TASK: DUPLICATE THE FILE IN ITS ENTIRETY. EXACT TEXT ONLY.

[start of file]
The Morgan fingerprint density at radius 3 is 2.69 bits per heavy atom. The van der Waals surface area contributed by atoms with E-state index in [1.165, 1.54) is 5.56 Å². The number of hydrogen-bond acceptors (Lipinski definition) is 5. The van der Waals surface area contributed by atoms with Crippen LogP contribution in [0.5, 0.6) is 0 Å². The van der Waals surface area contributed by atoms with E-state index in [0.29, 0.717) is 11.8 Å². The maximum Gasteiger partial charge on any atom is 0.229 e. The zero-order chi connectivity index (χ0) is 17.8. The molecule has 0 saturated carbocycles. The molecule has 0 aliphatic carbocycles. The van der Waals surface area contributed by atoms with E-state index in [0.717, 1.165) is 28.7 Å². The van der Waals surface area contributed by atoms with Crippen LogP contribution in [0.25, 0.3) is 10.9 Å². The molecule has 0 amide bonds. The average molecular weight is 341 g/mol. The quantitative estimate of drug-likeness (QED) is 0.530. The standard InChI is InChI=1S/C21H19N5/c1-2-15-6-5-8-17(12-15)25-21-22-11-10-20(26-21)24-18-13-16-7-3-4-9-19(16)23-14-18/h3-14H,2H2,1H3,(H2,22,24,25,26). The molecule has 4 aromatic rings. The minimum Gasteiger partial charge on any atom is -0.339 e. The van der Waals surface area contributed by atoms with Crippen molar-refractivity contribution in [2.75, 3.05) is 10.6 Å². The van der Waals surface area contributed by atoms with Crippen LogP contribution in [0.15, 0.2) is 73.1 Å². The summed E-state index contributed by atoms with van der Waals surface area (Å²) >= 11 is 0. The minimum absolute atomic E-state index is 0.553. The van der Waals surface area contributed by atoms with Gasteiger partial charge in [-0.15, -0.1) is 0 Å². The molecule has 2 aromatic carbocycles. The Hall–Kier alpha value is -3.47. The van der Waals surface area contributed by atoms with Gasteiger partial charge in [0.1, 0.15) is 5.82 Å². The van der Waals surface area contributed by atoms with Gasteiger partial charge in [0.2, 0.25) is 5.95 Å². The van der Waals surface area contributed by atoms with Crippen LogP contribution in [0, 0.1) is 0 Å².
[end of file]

The Morgan fingerprint density at radius 3 is 2.69 bits per heavy atom. The van der Waals surface area contributed by atoms with E-state index in [1.165, 1.54) is 5.56 Å². The number of hydrogen-bond acceptors (Lipinski definition) is 5. The van der Waals surface area contributed by atoms with Crippen LogP contribution in [0.5, 0.6) is 0 Å². The van der Waals surface area contributed by atoms with E-state index in [0.29, 0.717) is 11.8 Å². The maximum Gasteiger partial charge on any atom is 0.229 e. The zero-order chi connectivity index (χ0) is 17.8. The molecule has 0 saturated carbocycles. The molecule has 0 aliphatic carbocycles. The van der Waals surface area contributed by atoms with E-state index in [0.717, 1.165) is 28.7 Å². The van der Waals surface area contributed by atoms with Crippen LogP contribution in [0.25, 0.3) is 10.9 Å². The molecule has 0 amide bonds. The average molecular weight is 341 g/mol. The quantitative estimate of drug-likeness (QED) is 0.530. The standard InChI is InChI=1S/C21H19N5/c1-2-15-6-5-8-17(12-15)25-21-22-11-10-20(26-21)24-18-13-16-7-3-4-9-19(16)23-14-18/h3-14H,2H2,1H3,(H2,22,24,25,26). The molecule has 4 aromatic rings. The minimum Gasteiger partial charge on any atom is -0.339 e. The van der Waals surface area contributed by atoms with Crippen molar-refractivity contribution in [2.75, 3.05) is 10.6 Å². The van der Waals surface area contributed by atoms with Crippen LogP contribution in [0.15, 0.2) is 73.1 Å². The summed E-state index contributed by atoms with van der Waals surface area (Å²) >= 11 is 0. The minimum absolute atomic E-state index is 0.553. The van der Waals surface area contributed by atoms with Gasteiger partial charge in [-0.15, -0.1) is 0 Å². The molecule has 2 aromatic carbocycles. The Hall–Kier alpha value is -3.47. The van der Waals surface area contributed by atoms with Gasteiger partial charge in [0.1, 0.15) is 5.82 Å². The van der Waals surface area contributed by atoms with Gasteiger partial charge in [0.2, 0.25) is 5.95 Å². The van der Waals surface area contributed by atoms with Crippen LogP contribution in [0, 0.1) is 0 Å².